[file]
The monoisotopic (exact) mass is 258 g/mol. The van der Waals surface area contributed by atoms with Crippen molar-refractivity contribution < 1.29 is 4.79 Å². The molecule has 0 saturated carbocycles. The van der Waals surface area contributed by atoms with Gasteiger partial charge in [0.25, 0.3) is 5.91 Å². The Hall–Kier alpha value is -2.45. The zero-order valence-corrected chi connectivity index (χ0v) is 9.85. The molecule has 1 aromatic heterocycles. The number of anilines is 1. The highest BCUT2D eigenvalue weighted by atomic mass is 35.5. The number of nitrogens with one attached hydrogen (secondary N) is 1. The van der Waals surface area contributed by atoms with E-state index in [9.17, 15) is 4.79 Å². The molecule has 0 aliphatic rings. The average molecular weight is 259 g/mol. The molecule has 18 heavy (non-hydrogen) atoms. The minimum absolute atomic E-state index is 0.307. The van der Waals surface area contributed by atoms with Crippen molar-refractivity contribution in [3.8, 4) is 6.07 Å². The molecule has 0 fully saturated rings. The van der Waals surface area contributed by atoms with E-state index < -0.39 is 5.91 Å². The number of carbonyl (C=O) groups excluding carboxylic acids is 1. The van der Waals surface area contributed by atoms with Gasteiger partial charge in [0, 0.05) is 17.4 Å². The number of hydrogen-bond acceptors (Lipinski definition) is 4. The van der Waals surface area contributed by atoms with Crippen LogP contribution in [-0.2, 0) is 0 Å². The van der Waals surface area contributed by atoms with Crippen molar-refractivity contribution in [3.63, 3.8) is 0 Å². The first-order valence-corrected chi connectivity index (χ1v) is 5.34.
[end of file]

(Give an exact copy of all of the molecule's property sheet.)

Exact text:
The monoisotopic (exact) mass is 258 g/mol. The van der Waals surface area contributed by atoms with Crippen molar-refractivity contribution < 1.29 is 4.79 Å². The molecule has 0 saturated carbocycles. The van der Waals surface area contributed by atoms with Gasteiger partial charge in [0.25, 0.3) is 5.91 Å². The Hall–Kier alpha value is -2.45. The zero-order valence-corrected chi connectivity index (χ0v) is 9.85. The molecule has 1 aromatic heterocycles. The number of anilines is 1. The highest BCUT2D eigenvalue weighted by atomic mass is 35.5. The number of nitrogens with one attached hydrogen (secondary N) is 1. The van der Waals surface area contributed by atoms with E-state index in [9.17, 15) is 4.79 Å². The molecule has 0 aliphatic rings. The average molecular weight is 259 g/mol. The molecule has 18 heavy (non-hydrogen) atoms. The minimum absolute atomic E-state index is 0.307. The van der Waals surface area contributed by atoms with Crippen molar-refractivity contribution in [3.8, 4) is 6.07 Å². The molecule has 0 fully saturated rings. The van der Waals surface area contributed by atoms with E-state index < -0.39 is 5.91 Å². The number of carbonyl (C=O) groups excluding carboxylic acids is 1. The van der Waals surface area contributed by atoms with Gasteiger partial charge in [0, 0.05) is 17.4 Å². The number of hydrogen-bond acceptors (Lipinski definition) is 4. The van der Waals surface area contributed by atoms with Crippen LogP contribution in [-0.2, 0) is 0 Å². The van der Waals surface area contributed by atoms with Crippen molar-refractivity contribution in [3.63, 3.8) is 0 Å². The first-order valence-corrected chi connectivity index (χ1v) is 5.34.